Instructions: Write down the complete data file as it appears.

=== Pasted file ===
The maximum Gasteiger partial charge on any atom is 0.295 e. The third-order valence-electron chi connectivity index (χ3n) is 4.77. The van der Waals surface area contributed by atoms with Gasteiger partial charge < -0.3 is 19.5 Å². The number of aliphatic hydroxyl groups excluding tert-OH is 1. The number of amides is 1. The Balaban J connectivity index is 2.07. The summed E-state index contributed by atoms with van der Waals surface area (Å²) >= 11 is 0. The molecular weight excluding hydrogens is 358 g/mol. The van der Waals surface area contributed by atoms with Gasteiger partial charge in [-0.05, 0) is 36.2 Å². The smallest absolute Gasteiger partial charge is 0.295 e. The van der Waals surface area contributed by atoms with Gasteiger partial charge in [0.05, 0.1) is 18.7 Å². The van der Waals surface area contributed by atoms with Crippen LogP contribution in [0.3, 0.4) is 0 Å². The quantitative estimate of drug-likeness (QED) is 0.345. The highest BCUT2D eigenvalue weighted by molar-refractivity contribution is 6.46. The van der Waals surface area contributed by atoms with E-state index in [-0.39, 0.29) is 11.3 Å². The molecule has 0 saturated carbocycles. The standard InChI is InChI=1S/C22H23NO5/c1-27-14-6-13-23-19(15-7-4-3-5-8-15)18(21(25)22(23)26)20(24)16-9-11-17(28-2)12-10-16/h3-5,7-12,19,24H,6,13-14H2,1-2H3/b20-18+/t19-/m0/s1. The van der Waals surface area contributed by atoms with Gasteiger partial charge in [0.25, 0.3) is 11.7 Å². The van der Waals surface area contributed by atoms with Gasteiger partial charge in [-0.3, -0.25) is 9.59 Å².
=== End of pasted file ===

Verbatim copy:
The maximum Gasteiger partial charge on any atom is 0.295 e. The third-order valence-electron chi connectivity index (χ3n) is 4.77. The van der Waals surface area contributed by atoms with Gasteiger partial charge < -0.3 is 19.5 Å². The number of aliphatic hydroxyl groups excluding tert-OH is 1. The number of amides is 1. The Balaban J connectivity index is 2.07. The summed E-state index contributed by atoms with van der Waals surface area (Å²) >= 11 is 0. The molecular weight excluding hydrogens is 358 g/mol. The van der Waals surface area contributed by atoms with Gasteiger partial charge in [-0.05, 0) is 36.2 Å². The smallest absolute Gasteiger partial charge is 0.295 e. The van der Waals surface area contributed by atoms with Gasteiger partial charge in [0.05, 0.1) is 18.7 Å². The van der Waals surface area contributed by atoms with Crippen LogP contribution in [0.3, 0.4) is 0 Å². The quantitative estimate of drug-likeness (QED) is 0.345. The highest BCUT2D eigenvalue weighted by molar-refractivity contribution is 6.46. The van der Waals surface area contributed by atoms with E-state index in [-0.39, 0.29) is 11.3 Å². The molecule has 0 saturated carbocycles. The standard InChI is InChI=1S/C22H23NO5/c1-27-14-6-13-23-19(15-7-4-3-5-8-15)18(21(25)22(23)26)20(24)16-9-11-17(28-2)12-10-16/h3-5,7-12,19,24H,6,13-14H2,1-2H3/b20-18+/t19-/m0/s1. The van der Waals surface area contributed by atoms with Gasteiger partial charge in [0.25, 0.3) is 11.7 Å². The van der Waals surface area contributed by atoms with Gasteiger partial charge in [-0.3, -0.25) is 9.59 Å².